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Cioloş: Proposed reform of the CAP could have positive impact for the environment

17.07.12 | News

Environmental organisations that fear the European Parliament and national governments are weakening agricultural reforms have found unwavering support from the EU's farm chief Dacian Cioloş.

The conservationists appear to have support in the EU executive, where Cioloş said his proposed reform of the Common Agricultural Policy (CAP) could have positive economic impact now as well as for the environment in the long term, reported Eur Activ.

Farm and food ministers were discussing the future of CAP this week in their first meeting under the tutelage of Cyprus, which holds the rotating presidency of the EU Council.

“The CAP could be one of the keys to the economic recovery, leading to job creation and generating sustainable growth in many European regions,” Cioloş told a conference, ‘The Cap Towards 2020 – taking stock with civil society’, hosted by the Commission on Friday (13 July).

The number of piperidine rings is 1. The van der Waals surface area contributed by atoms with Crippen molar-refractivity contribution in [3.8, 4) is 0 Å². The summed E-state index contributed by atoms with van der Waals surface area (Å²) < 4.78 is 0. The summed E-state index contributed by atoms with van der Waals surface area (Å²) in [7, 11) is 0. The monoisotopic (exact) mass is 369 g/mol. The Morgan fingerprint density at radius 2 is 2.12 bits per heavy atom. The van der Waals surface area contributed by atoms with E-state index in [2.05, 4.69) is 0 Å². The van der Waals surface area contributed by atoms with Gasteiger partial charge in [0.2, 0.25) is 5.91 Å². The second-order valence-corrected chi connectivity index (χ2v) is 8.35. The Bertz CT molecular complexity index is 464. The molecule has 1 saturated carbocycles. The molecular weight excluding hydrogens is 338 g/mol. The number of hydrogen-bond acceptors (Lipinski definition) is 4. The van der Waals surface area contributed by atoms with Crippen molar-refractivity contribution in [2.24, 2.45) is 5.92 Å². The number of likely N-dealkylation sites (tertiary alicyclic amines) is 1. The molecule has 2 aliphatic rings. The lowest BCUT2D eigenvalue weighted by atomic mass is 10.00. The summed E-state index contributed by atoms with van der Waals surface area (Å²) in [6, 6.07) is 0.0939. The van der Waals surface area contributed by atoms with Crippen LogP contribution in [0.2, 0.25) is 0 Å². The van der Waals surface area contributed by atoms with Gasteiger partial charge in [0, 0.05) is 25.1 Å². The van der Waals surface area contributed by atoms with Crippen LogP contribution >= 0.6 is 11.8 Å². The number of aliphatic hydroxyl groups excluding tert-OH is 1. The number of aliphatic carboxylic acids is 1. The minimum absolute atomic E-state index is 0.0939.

The European Commission’s CAP proposals for beyond 2013 have called for expanding ecological areas in agriculture – including buffer strips, leaving land fallow and protecting natural water bodies.

In a setback for environmentalists, the Parliament and council of agricultural ministers have sought to weaken some of the “greening measures” outlined by Cioloş in proposals released on 12 October 2011.

Farm ministers meeting on Monday expressed doubts about proposals to reserve 30% of direct payments to farmers as an incentive to practice more sustainable farming. Meanwhile, a report presented the same day to the Parliament’s agricultural committee raised concerns that the Commission’s proposals were too complex.

Though the CAP is not its final form and a budget for the EU’s largest programme has yet to be approved, pressure is growing to strip some of the environmental measures.

Before Cioloş's speech on Friday, protesters from environmental NGOs such as WWF, Slow Food, Pesticide Action Network and Bird Life International dressed as cows and chanted: “Vote for a green CAP reform.”

“It’s a crucial time for the discussions now, and we are not happy with the way the discussions are going … The Council and the Parliament are trying to water down all the good elements of the CAP reform that the Commission has proposed,” said Faustine Defossez, agriculture and bioenergy policy officer at the European Environmental Bureau (EEB).